July 20, 2008
Performer Perfects Monkeying Around
By Peter Larson, The Orlando Sentinel, Fla.
Jul. 20--The recent trend in Pixar's animation scheme has been to take animals and humanize them. But in the middle of Disney, where fish speak perfect English and rats prepare gourmet meals, Joseph Martelli breaks the rule. This man-turned-tumble-monkey in the Animal Kingdom's Festival of the Lion King show swings, flips and grooms the front row.
A gymnast since age 5, Martelli is accustomed to chalking up his hands and swinging from the rings and bars. Sometimes they happen to be the arms of another tumble monkey already upside-down. What he wasn't ready for when he began seven years ago, however, was the audience didn't want him to only be a gymnast. They wanted him to be an actor, too.
"Well, you know, it's kind of tricky at first, because we're not trained actors," Martelli said. "So first we learn the gymnastics and then as we're learning all the other stuff, it's like . . . act like, act like a monkey. Think in your mind about whatever you think a monkey does and try to imitate it."
Martelli has already unlocked one of the steps to building a great character: internalization. It can be reading diary entries, talking to family or watching someone in a coffee shop. Martelli gets plenty of time to work on his craft at the Animal Kingdom, where Pangani Forest Exploration Trail is just a short walk from the theatre.
"A lot of it is just working myself in front of the mirror asking, 'Does that suit my satisfaction?' " he said. "Sometimes I try moving my arms a certain way. Really making my arms into what I like to think of as like a chimpanzee, or an orangutan. Long, gangly arms. But yeah, it's interesting, having never done any acting, to try and sit there and be like looking in the mirror and looking at your face and be like, 'Does that look like a monkey face?' "
After seven years in his yellow and orange skintight costume -- picking bugs to munch on out of the hair of unsuspecting audience members -- Martelli knows his character.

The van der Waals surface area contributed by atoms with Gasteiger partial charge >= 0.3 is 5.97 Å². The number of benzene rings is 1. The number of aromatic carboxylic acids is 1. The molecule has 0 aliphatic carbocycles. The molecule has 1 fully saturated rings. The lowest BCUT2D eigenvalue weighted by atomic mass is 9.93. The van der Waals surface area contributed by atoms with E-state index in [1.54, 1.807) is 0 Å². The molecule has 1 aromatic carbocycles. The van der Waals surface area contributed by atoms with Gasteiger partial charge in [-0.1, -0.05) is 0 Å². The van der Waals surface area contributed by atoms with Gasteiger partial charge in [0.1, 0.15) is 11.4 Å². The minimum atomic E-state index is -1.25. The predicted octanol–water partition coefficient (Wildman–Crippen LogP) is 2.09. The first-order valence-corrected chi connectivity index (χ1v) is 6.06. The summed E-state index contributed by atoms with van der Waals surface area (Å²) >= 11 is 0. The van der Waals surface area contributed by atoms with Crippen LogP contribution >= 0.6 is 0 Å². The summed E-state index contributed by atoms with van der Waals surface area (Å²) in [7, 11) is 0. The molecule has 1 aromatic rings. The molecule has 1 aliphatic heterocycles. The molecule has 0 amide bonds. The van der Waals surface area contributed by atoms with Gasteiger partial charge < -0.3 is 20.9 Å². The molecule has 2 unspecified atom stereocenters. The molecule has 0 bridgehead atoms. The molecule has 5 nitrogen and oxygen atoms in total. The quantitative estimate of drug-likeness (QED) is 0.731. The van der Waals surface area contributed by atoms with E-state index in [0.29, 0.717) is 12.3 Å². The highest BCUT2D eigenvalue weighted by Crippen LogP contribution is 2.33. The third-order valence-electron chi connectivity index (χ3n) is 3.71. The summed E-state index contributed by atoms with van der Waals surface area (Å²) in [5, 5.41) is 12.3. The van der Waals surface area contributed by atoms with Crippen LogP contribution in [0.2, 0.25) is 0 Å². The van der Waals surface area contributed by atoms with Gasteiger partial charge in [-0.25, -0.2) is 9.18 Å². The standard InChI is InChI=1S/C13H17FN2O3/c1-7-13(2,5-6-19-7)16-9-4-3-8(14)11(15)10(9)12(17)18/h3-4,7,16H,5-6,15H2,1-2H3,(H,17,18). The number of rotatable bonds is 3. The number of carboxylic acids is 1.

"The show is very colorful and musical and it's very good," said Sandra Lamont, a tourist from Northern Ireland who saw the show. "The acrobats were very, very good and they were everywhere. Absolutely everywhere."
Martelli said performing has become second nature.
"I've developed it [my character] over a long time, and am always redeveloping it also," he said. "Sometimes I go back and do things I used to do that I don't do anymore, character-wise."
All the time Martelli spends learning to be a monkey onstage has affected how he behaves offstage. Like monkeys in the wild, he and the rest of the 18 tumble monkeys in the show form a tight-knit group.
Along with the others, he performs at local conventions or trains for other acts. Some just finished doing outside work with the Disney Channel Games. They've discussed possibly going into commuter stunt work.
When a show begins, nature's evolutionary processes become reversed as the man once known as Joseph Martelli is now, according to the hand-sharpied nametag on his shirt, "Monkey Joe." He's gone from man to monkey, but also from gymnast to performer.
Peter Larson will be a senior at Olympia High School. His Institute mentor is reporter Jeremy Fowler.
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